Outcomes of the project

By the end of the pilot phase, the project aim had been met, with 100% of patients with a diagnosis of severe COPD having a self-management care plan in place. Therefore, compliance with national standards improved (NICE 2019, GOLD 2023), since only 19% (n=154/810) of patients with COPD had a self-management care plan in place before project implementation. Although the project only focused on patients with severe COPD, data analysis shows that the change in routine COPD care became embedded for most staff, with the number of self-management care plans issued to all patients with a diagnosis of COPD rising to 62% (n=505) during the same pilot period as the project. This was an overall improvement of 43 percentage points in comparison with baseline data collection.

Figure 1 shows the number of self-management plans issued to patients with severe chronic obstructive pulmonary disease during the pilot project.

Figure 1.

Number of self-management plans issued to patients with severe chronic obstructive pulmonary disease during the pilot project

phc.2023.e1822_0001.jpg

Consideration of public health measures

Public health measures, such as social distancing and universal mask-wearing, were originally implemented to reduce the transmission of severe acute respiratory syndrome coronavirus 2 (SARS‑CoV‑2) (Public Health England 2021). These measures also have been shown to reduce the transmission of other circulating respiratory viral infections. Cheng and Hurst (2021) explained that most COPD exacerbations are caused by respiratory viral infections, especially rhinovirus. Therefore, the widespread adoption of such public health measures could be expected to reduce the transmission of such viruses, not just SARS‑CoV‑2, and thereby lead to a reduction in the incidence of COPD exacerbations (Cheng and Hurst 2021). This was reflected in the data collected at the end of the pilot phase, which showed a significant decrease from 84 COPD exacerbations in 2018 to 38 COPD exacerbations in 2020.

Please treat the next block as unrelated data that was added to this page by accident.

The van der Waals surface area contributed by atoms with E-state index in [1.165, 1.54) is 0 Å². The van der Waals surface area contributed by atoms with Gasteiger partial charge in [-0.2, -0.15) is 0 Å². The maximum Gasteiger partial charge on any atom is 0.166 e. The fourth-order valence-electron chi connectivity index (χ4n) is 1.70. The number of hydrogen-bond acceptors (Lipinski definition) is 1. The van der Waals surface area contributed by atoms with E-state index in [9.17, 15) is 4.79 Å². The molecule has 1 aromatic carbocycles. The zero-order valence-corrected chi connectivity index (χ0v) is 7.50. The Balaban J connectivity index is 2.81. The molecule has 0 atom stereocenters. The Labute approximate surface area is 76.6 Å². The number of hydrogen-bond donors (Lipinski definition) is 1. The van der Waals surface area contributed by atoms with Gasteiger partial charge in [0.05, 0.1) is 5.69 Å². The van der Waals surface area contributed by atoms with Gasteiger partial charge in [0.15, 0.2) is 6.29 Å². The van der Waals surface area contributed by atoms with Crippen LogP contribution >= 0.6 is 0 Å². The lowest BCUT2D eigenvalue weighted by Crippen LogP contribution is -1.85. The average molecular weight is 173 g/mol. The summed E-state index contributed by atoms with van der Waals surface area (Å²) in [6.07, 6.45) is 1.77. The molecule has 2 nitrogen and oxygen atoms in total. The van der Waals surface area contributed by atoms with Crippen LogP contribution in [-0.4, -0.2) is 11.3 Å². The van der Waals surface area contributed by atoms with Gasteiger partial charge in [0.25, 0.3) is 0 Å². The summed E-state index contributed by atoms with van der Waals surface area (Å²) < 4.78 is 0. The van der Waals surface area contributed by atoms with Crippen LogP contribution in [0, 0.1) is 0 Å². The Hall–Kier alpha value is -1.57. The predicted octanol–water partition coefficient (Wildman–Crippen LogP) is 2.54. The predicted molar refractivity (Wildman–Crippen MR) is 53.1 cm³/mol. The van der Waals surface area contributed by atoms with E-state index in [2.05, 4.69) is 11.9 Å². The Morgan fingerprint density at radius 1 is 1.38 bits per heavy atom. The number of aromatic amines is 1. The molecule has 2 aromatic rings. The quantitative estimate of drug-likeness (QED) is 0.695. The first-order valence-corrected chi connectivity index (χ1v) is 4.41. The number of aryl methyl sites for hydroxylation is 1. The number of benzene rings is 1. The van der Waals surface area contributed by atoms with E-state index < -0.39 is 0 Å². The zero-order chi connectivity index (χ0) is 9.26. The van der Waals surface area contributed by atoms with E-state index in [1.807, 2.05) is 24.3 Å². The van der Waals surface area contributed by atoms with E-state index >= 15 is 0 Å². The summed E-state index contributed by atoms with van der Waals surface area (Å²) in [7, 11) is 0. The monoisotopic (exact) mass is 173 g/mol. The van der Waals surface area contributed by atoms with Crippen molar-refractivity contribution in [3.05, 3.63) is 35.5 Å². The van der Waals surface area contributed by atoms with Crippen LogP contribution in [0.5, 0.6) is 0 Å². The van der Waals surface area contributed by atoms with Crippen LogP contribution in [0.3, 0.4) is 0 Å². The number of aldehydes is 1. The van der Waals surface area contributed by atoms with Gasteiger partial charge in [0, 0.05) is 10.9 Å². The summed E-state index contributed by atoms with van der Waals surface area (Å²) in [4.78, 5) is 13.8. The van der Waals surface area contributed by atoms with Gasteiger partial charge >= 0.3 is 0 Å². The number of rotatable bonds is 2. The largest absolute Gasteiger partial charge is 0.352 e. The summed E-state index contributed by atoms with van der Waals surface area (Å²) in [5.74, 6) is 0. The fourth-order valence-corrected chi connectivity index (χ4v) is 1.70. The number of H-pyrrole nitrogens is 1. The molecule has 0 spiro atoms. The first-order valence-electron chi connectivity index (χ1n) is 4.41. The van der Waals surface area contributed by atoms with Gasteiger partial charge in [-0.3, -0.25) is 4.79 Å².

Tan et al (2021) reported that as well as the reduction in transmission of respiratory viral infections, there was also a significant and sustained reduction in hospital admissions for all COPD exacerbations, which coincided with the introduction of the public health measures. This was also reflected in the data collected at the end of the pilot phase, which showed a significant decrease in emergency hospital admissions for COPD exacerbations, with 17 in 2018, 12 in 2019 and none in 2020.